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unceasing

[uhn-see-sing] /ʌnˈsi sɪŋ/
adjective
1.
not ceasing or stopping; continuous:
an unceasing flow of criticism.
Origin of unceasing
1350-1400
1350-1400; Middle English uncesynge; see un-1, cease, -ing2
Related forms
unceasingly, adverb
unceasingness, noun
Dictionary.com Unabridged
Based on the Random House Dictionary, © Random House, Inc. 2017.
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Examples from the Web for unceasingly
Historical Examples
  • Now she had at last found tears, and she wept noiselessly but unceasingly.

    Night and Morning, Complete Edward Bulwer-Lytton
  • Its pitiless words flailed him unceasingly with their stinging taunts.

    The Affair of the Brains Anthony Gilmore
  • The vulture of Greed tears the victim, remorselessly and unceasingly.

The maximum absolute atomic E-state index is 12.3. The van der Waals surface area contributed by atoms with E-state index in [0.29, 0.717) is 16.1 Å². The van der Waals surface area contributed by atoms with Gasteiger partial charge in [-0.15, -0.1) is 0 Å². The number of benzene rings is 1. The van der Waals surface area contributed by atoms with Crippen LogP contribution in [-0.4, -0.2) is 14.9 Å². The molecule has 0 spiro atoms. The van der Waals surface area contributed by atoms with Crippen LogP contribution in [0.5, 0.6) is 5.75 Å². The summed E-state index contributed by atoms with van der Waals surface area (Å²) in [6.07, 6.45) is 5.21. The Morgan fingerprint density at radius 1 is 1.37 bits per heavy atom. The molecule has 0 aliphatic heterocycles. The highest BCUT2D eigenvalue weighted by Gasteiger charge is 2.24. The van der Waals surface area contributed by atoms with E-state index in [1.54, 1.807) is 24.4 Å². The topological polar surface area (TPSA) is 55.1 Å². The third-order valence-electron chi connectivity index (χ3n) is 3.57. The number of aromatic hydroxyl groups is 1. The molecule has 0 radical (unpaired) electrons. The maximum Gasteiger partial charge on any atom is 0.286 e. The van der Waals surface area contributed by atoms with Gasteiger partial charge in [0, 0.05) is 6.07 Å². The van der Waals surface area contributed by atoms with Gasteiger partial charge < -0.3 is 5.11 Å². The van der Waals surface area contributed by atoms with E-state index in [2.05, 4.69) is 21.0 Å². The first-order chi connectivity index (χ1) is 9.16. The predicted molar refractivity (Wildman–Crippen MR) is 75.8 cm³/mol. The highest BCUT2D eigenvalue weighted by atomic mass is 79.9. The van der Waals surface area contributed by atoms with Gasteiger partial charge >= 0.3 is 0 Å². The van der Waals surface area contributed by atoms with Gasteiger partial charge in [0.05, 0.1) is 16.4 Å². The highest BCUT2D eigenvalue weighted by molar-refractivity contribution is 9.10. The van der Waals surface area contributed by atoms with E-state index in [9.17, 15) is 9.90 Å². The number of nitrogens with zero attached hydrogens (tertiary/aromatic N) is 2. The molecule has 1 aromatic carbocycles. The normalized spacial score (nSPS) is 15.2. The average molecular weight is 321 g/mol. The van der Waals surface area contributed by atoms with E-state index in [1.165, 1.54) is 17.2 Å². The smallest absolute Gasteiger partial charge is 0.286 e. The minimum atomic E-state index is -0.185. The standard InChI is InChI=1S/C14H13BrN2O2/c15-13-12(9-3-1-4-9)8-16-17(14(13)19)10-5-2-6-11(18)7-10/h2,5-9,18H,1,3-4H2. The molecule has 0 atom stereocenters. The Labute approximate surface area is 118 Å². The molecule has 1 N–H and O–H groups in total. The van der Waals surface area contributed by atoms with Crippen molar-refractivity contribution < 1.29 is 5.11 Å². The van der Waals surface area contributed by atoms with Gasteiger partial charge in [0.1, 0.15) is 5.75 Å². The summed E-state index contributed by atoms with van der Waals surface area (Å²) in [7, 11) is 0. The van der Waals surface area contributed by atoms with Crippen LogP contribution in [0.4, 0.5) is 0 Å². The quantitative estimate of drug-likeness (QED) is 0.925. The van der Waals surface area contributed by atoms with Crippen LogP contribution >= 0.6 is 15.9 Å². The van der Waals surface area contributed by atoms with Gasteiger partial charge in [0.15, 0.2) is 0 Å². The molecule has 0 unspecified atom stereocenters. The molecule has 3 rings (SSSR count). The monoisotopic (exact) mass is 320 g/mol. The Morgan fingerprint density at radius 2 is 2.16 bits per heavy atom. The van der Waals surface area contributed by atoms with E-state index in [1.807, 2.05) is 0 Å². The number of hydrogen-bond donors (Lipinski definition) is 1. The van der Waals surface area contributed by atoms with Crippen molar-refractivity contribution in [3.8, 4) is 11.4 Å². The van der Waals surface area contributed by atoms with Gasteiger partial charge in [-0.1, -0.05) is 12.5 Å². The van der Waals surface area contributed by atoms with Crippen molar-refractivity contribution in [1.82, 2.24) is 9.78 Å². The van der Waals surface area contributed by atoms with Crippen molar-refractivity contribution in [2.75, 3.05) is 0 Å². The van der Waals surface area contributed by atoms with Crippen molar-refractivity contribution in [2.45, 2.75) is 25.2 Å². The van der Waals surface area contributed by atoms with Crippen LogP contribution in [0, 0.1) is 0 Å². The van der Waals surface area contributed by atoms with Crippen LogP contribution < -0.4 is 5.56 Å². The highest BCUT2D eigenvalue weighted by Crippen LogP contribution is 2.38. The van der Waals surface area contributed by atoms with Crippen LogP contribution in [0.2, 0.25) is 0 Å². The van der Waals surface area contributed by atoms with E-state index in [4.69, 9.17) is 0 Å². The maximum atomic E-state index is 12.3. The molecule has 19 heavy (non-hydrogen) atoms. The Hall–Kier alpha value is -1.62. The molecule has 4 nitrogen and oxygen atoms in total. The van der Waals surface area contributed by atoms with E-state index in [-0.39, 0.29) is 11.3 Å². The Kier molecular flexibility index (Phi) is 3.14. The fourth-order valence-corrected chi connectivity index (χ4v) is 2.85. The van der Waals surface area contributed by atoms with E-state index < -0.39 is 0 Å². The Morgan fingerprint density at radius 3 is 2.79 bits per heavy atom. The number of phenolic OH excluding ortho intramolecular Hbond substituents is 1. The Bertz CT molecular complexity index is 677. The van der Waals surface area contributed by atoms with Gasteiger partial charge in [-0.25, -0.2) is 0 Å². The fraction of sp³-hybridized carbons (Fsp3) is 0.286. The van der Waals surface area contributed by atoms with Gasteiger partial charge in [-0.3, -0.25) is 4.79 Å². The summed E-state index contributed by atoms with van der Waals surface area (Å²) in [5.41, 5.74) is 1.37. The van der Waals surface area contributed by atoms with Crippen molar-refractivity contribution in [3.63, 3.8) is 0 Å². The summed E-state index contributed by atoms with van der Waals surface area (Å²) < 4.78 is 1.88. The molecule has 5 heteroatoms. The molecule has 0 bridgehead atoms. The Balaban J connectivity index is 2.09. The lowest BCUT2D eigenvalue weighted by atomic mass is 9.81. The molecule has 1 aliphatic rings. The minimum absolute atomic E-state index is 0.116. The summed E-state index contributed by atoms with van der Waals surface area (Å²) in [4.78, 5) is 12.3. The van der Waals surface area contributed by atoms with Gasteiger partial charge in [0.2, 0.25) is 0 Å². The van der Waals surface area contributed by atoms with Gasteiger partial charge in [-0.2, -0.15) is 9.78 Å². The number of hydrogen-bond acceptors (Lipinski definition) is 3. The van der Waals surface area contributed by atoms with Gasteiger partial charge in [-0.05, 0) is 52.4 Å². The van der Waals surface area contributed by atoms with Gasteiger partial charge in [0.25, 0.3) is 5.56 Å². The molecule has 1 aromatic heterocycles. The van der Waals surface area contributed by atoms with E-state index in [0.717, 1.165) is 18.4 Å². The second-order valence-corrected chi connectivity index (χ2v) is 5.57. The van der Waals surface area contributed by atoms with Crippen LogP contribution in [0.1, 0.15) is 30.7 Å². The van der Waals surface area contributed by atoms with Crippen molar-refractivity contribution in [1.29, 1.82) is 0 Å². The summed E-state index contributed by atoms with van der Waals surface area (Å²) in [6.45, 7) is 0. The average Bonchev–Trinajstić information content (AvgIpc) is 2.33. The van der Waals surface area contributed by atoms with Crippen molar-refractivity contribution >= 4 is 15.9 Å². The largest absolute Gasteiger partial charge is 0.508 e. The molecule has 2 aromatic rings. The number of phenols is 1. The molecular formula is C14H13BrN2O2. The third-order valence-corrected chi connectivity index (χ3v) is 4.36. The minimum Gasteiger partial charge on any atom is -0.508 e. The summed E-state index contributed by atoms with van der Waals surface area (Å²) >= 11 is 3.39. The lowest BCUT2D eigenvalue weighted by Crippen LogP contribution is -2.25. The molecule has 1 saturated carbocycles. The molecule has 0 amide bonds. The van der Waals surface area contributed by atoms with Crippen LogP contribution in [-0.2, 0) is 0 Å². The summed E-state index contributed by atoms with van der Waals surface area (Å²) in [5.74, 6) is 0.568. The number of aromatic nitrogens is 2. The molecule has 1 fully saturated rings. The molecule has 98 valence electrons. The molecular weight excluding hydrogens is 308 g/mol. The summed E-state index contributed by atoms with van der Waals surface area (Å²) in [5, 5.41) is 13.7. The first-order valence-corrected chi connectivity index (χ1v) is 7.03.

• But as the snow descended, the song ascended as unceasingly.

    One Snowy Night Emily Sarah Holt
  • They are unceasingly at work, and so apparent in their labour that they have long been known.

    The Mind and the Brain

    Alfred Binet
  • From daybreak until late at night the troops labored, unceasingly.

    For Name and Fame

    G. A. Henty
  • His mind was unceasingly at work, planning the details of their move and of the new life.

    Ramona Helen Hunt Jackson
  • From below, the angry voice of the Great Falls cried out to us unceasingly.

    The Crossing Winston Churchill
  • It is diligently at work, unceasingly at work, during every waking moment.

    What Is Man? And Other Stories Mark Twain (Samuel Clemens)
  • The trail led on unceasingly, but the brightening of the skies was deceptive.

    The Border Watch Joseph A. Altsheler
British Dictionary definitions for unceasingly

unceasing

/ʌnˈsiːsɪŋ/
adjective
1.
not ceasing or ending
Derived Forms
unceasingly, adverb
unceasingness, noun
Collins English Dictionary - Complete & Unabridged 2012 Digital Edition
© William Collins Sons & Co. Ltd. 1979, 1986 © HarperCollins
Publishers 1998, 2000, 2003, 2005, 2006, 2007, 2009, 2012
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Word Origin and History for unceasingly

unceasing

adj.

late 14c., from un- (1) "not" + present participle of cease. Related: Unceasingly (mid-14c.).

Online Etymology Dictionary, © 2010 Douglas Harper
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